• Thu
  • Aug 28, 2014
  • Updated: 12:25am

Scouts find happiness is a warm gun

PUBLISHED : Thursday, 17 September, 1998, 12:00am
UPDATED : Thursday, 17 September, 1998, 12:00am

In a world racked by war, Lai See has grown accustomed to images of impressionable young boys receiving military training.


But we were nonetheless taken aback by a photo depicting a Chinese youngster aiming a gun.


Behind him, a man clad in beret and combat gear was keeping a watchful eye.


Maybe it was the child's tender age that struck us.


Maybe it was the way he smiled as he squeezed the trigger.


Or maybe we just didn't expect to see such a photo in the Hong Kong Boy Scouts report.


The scouts, it seems, have had just about enough of knot-tying and camp-fire singing.


'Scout leaders attend some military training courses outside and give some courses to train scouts and other people,' explained the organisation's public relations officer yesterday.


The troops held their first 'Military Adventurous Fun Day' in November.


Its goal, according to the association's yearly report, was to 'promote mutual understanding and broaden and enrich the Scouting life of members in the Region'.


'The event was attended by more than 50 administrators and uniformed members, thus providing an opportunity for participants to enjoy the fun of military games.' Lai See is plagued by images of khaki-clad 11-year-olds running around the countryside, armed to the teeth.


We think the scouts may be going a bit far in their quest to 'be prepared'.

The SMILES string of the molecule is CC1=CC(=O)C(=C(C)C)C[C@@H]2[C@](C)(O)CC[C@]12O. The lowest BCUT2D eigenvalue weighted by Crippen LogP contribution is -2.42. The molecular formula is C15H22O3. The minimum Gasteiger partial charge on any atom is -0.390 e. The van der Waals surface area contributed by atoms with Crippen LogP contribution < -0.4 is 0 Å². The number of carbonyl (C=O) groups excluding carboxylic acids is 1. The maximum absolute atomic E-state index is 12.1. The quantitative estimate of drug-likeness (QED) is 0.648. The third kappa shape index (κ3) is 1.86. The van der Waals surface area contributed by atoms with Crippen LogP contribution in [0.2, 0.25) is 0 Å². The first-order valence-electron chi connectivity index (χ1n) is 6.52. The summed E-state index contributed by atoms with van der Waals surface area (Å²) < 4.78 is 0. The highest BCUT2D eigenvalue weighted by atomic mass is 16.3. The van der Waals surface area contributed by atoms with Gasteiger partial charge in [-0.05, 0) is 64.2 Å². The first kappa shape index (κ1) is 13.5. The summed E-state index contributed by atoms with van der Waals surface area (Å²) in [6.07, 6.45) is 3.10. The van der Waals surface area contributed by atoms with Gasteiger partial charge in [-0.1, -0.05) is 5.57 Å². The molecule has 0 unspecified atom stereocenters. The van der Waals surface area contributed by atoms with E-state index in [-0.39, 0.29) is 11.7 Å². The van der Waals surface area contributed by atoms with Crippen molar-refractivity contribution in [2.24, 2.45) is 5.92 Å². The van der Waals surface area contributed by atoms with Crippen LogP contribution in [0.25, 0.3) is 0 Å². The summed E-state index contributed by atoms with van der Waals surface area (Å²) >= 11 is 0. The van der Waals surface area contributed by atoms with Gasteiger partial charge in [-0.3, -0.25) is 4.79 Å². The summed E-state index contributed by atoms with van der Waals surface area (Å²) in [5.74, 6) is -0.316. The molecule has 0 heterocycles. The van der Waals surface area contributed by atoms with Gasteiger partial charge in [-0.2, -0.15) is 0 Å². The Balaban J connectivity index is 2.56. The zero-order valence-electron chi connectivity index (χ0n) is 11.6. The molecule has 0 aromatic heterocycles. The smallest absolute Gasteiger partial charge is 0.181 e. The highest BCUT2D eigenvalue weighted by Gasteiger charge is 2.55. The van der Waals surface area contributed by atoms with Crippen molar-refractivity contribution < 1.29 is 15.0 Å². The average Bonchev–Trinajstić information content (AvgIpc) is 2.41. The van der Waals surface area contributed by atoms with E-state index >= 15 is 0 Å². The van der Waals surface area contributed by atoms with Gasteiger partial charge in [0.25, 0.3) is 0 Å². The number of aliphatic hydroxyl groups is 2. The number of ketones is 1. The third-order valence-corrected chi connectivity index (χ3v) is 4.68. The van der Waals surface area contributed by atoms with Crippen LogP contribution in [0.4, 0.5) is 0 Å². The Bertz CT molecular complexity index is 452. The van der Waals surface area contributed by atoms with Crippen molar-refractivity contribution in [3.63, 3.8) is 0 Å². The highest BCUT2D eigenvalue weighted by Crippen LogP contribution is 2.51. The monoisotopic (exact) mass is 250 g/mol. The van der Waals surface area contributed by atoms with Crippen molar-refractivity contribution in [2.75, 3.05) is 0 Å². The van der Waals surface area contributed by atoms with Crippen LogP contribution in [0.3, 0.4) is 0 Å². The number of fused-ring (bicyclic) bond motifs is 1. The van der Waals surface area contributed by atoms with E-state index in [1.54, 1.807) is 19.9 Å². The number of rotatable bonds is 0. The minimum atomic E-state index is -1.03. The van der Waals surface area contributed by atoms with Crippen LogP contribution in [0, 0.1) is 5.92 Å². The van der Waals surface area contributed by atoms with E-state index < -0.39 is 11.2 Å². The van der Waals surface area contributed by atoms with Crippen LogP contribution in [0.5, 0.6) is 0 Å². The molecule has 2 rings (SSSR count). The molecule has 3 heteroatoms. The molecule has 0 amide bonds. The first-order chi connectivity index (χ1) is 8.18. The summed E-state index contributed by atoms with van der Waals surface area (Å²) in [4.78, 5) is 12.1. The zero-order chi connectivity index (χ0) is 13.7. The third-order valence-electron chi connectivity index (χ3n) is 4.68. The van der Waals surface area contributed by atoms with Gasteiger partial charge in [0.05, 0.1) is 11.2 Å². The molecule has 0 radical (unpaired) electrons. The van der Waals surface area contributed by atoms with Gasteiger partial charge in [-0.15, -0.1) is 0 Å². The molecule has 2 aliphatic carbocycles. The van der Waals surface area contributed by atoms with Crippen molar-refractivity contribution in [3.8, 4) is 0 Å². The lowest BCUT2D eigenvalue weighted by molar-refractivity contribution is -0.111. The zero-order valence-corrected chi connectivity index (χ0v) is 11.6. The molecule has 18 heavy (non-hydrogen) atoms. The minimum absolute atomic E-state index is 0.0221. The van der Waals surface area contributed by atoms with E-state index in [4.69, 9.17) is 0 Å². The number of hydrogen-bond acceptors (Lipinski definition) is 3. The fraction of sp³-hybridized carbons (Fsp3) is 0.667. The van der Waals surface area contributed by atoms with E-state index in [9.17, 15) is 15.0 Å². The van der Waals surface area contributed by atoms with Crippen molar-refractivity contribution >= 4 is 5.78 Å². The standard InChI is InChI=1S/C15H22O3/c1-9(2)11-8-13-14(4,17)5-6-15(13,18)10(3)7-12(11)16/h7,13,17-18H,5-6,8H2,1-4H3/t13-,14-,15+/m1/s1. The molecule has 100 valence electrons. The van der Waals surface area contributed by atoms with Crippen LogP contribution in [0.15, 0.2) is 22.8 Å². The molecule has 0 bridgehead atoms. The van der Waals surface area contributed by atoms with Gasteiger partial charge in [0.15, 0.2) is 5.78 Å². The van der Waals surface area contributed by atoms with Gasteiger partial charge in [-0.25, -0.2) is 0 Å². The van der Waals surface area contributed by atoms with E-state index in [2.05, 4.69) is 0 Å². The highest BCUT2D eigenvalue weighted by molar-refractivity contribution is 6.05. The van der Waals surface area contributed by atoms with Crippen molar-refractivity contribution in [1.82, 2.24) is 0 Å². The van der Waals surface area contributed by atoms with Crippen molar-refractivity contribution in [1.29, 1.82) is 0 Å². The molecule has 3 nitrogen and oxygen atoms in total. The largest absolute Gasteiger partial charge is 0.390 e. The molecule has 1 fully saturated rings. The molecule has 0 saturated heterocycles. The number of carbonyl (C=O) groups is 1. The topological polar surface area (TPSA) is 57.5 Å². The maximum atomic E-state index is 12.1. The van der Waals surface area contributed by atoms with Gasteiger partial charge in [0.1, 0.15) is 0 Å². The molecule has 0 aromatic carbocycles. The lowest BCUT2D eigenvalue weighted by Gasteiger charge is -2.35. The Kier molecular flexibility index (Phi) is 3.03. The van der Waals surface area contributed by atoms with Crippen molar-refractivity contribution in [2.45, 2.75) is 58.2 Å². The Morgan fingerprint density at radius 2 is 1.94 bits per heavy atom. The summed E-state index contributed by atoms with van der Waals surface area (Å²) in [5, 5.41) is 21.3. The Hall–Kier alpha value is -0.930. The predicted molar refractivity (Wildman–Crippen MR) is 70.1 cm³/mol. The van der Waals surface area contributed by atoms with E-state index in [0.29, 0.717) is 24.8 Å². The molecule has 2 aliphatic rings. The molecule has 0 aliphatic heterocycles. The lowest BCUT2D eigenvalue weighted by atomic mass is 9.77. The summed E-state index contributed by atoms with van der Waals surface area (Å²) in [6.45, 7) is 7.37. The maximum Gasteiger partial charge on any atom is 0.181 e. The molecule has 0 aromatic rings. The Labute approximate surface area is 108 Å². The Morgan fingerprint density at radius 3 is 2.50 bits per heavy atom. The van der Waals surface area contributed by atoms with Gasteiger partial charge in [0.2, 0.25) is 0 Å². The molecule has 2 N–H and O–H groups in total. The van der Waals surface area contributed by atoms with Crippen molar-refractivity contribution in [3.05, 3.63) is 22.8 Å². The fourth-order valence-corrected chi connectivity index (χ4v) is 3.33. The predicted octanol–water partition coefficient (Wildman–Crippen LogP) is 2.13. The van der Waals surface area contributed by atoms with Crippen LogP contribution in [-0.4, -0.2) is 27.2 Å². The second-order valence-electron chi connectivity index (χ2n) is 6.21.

Lai See is a bit puzzled by the latest battle plan in store for Dresdner Kleinwort Benson.


The merchant bank has announced the launch of its 'Adopt baby-cockroach strategy' on equities.


Now Lai See is not stupid.


We know the money men aren't planning to take in stray insects and raise them as their own.


But no explanation of the term was offered anywhere in the research paper.


For six pages, the Adopt Baby Cockroach report debates the wisdom of investing in the British stock market.


No mention of insects, whatsoever.


Finally, on the seventh and last page, the cockroaches re-emerge.


'Some babies have been thrown out with the bathwater in the technological services area,' the Dresdner Kleinwort Benson boys tell us.


'In the current turmoil, our global sector stance will now adopt a dual baby/cockroach strategy.' Your guess is as good as ours.


Perhaps they plan to overrun the market until they're stamped out.


More outrage over the Chek Lap Kok debacle.


An army of highly paid silks and solicitors has been prowling the corridors of the Guardian Building in Wanchai.


A judicial review is in progress there, so wigs and paper are everywhere.


Well, not quite everywhere.


Legal eagles flitting to the toilet between sessions were horrified to discover that all the cubicles were out of paper.


Cardboard rolls mocked them from the dispensers.


Flushing with anger, one lawyer snapped: 'If they can't get it right at the commission, how are they supposed to do it at the airport?'.


Fu Shing and Sons tobacconist has erected a sign in the window of their shop in the Fleet Arcade: 'For sale: cigars made for Bill Clinton's visit to Hong Kong.' Make of it what you will.


Here's a sign of the times: A tai tai's two-year-old son fell into the pool at the Conrad Hotel in Admiralty.


Unable to swim, the panicky toddler gurgled and flailed on the surface for a moment, then slipped below.


Fortunately, his coiffed and polished mother leaped from her lounger and jumped in to save him.


But not before pausing to untie and remove her designer bath robe.


In better days not long ago, she would have made a point of keeping it on just to give herself an excuse to buy a new one.


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